Christopher M. Kelly, a graduate of the USC Leonard Davis School of Gerontology and an associate professor in gerontology at the University of Nebraska at Omaha (UNO), was recently named the Leo Missinne Professor of Gerontology.
The newly established professorship is given to a UNO faculty member at the associate professor level who excels in the areas of teaching, research, and service. The professorship was created by a gift from Leo Missinne, an emeritus professor in gerontology at UNO.
Kelly received his PhD from the USC Leonard Davis School in 2004. He completed his dissertation, “The Extent and Effectiveness of Nursing Home Regulation in the 50 States,” under the mentorship of Phoebe Liebig, now a USC Leonard Davis emerita professor. Following his PhD program and prior to his faculty position at UNO, he was a postdoctoral fellow at the University of North Carolina Institute on Aging.
Kelly expressed his gratitude both for Leo Missinne’s support and for the training he received as a USC Leonard Davis School PhD student.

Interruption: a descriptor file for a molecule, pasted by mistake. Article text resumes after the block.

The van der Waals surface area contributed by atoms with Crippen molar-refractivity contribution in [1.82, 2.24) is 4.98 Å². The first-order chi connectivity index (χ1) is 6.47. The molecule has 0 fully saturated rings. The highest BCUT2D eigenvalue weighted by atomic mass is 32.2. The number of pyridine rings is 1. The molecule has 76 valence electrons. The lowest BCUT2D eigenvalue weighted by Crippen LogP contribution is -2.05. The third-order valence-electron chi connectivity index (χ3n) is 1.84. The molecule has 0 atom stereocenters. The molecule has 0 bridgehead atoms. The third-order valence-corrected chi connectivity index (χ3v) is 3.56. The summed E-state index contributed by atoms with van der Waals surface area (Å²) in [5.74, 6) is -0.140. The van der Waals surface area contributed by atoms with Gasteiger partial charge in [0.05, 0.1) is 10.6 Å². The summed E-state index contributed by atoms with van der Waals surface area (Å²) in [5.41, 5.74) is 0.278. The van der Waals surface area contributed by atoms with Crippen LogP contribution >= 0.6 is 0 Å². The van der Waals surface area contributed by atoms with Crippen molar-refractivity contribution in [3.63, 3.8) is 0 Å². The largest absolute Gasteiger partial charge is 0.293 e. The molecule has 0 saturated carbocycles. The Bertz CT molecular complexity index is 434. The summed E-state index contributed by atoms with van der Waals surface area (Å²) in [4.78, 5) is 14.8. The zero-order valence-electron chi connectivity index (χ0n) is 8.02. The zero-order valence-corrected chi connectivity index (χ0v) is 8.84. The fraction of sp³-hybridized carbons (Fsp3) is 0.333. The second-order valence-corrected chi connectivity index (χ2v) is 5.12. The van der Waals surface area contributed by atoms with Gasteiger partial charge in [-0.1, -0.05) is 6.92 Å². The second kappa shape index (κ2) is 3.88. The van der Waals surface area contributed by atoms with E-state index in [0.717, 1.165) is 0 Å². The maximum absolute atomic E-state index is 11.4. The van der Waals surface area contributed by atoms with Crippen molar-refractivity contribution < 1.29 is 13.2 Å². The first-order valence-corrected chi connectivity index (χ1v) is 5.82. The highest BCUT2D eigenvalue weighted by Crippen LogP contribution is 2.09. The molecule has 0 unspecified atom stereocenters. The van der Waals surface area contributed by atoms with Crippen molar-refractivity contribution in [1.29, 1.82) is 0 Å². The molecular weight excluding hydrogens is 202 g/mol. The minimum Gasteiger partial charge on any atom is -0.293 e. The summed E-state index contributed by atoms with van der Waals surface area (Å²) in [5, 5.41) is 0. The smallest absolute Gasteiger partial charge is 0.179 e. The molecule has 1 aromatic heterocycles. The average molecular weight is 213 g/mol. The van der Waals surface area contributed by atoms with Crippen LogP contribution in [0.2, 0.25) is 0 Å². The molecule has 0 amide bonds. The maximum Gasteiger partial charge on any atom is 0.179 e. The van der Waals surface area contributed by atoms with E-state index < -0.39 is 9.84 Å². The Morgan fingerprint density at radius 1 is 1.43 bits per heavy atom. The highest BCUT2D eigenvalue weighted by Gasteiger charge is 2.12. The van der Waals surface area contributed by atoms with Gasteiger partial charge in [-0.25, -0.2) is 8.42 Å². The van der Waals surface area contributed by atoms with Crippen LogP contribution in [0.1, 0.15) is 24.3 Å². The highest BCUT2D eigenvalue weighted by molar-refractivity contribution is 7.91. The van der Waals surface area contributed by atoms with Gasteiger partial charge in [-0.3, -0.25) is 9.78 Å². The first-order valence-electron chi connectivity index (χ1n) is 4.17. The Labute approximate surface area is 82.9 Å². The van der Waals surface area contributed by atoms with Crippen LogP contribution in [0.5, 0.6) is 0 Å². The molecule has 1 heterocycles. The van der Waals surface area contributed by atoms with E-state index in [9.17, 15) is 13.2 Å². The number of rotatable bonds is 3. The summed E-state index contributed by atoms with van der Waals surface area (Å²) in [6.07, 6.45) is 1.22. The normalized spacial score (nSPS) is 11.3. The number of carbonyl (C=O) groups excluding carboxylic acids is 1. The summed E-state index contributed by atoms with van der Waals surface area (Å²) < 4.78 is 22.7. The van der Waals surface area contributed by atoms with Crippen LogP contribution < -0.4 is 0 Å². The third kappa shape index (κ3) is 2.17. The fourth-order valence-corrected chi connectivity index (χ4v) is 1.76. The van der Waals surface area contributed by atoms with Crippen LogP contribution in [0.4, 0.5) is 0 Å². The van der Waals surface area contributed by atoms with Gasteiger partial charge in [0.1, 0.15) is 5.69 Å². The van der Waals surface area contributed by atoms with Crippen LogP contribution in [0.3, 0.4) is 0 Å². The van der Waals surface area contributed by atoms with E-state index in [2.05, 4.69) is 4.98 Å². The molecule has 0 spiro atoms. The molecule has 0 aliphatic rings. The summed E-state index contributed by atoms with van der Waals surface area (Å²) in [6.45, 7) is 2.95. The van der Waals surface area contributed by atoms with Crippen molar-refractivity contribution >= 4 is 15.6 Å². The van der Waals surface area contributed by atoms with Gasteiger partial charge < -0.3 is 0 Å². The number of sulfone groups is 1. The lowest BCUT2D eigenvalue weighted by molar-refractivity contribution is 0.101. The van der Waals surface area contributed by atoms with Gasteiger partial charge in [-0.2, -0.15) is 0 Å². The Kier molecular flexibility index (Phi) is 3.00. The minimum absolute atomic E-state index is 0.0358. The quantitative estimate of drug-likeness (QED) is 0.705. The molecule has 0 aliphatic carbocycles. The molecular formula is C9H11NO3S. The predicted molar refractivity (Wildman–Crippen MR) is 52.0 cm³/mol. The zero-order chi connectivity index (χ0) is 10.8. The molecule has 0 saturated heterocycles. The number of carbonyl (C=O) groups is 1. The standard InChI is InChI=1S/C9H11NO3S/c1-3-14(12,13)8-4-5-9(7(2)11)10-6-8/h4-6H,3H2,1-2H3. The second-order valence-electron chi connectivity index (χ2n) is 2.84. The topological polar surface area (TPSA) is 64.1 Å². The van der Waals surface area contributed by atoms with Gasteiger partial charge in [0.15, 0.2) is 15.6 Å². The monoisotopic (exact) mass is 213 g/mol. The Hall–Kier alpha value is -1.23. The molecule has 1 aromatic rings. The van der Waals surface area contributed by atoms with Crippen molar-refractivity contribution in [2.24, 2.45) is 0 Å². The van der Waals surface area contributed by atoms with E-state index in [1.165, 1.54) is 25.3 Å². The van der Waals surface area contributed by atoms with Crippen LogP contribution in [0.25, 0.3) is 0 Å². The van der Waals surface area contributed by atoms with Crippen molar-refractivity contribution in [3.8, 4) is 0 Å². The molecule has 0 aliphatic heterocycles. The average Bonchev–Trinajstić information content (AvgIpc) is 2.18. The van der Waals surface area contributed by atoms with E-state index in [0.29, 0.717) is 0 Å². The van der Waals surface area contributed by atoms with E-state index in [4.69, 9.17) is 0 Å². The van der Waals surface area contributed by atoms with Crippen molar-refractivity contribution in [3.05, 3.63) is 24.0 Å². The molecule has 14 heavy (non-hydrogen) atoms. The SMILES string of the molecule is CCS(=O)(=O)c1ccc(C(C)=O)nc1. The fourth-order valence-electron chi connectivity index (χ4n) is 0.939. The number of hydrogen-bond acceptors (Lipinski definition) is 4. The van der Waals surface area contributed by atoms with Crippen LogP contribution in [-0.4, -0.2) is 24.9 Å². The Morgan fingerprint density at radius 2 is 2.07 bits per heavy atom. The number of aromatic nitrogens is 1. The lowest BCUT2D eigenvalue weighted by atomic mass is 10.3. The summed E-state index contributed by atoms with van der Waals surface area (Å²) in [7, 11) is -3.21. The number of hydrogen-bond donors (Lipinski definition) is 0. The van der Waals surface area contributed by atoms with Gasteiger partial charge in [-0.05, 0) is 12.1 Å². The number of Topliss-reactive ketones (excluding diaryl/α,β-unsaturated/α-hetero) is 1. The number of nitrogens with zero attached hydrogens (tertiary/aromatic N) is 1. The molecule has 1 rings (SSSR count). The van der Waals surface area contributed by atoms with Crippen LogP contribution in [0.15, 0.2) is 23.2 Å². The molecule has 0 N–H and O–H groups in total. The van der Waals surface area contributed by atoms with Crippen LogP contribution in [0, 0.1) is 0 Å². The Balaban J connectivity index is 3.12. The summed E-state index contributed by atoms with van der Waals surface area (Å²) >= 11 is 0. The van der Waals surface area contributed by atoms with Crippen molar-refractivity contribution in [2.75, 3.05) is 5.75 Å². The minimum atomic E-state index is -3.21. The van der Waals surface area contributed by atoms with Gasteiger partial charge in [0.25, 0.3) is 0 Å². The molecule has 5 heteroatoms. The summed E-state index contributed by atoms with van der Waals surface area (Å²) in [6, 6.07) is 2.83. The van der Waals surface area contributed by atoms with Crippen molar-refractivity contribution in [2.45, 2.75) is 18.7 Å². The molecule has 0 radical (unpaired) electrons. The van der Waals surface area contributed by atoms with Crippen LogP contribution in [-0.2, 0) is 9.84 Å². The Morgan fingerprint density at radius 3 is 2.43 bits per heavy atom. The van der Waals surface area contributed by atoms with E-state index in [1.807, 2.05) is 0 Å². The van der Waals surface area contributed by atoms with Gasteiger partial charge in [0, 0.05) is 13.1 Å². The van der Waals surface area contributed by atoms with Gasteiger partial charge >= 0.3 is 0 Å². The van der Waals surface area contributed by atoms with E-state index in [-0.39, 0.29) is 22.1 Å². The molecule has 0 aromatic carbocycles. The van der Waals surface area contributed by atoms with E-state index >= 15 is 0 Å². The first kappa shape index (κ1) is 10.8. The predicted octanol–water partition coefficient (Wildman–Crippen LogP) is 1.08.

“I’m very grateful that I had the kind of education that I did. As a researcher, the rigorous training I received at USC prepared me well to be an independent scientist and to write and publish on public policy,” Kelly said.
As a faculty member at UNO, Kelly has continued to study national trends in nursing home regulation. His current research also explores predictors of quality in long-term care facilities, such as retention of direct care workers, as well as innovative alternatives to long-term care facilities, such as home health and personal care services.
Kelly said Davis School faculty members, including Liebig and UPS Foundation Professor of Gerontology, Policy and Planning Jon Pynoos, were not just exemplary role models for how he teaches his own students. They also showed him how state policymaking is “where the action is” and where gerontologists can make real differences for older adults.
“It’s the state agencies that really determine policies,” Kelly said. “Since I’ve been back in Nebraska, forging those relationships has been a big part of what I’ve been able to achieve, due in large part to how I was trained at USC.”
Liebig, who said she has stayed in touch with all of her former students and continues to talk with them about their careers, congratulated Kelly on his new professorship and his influence on policies affecting older adults.
“He’s never going to be just a hard-nosed researcher; he’s interested in the impact,” Liebig said. “He’s engaged with legislators and community groups, and he’s really concerned with making a difference in the real world.”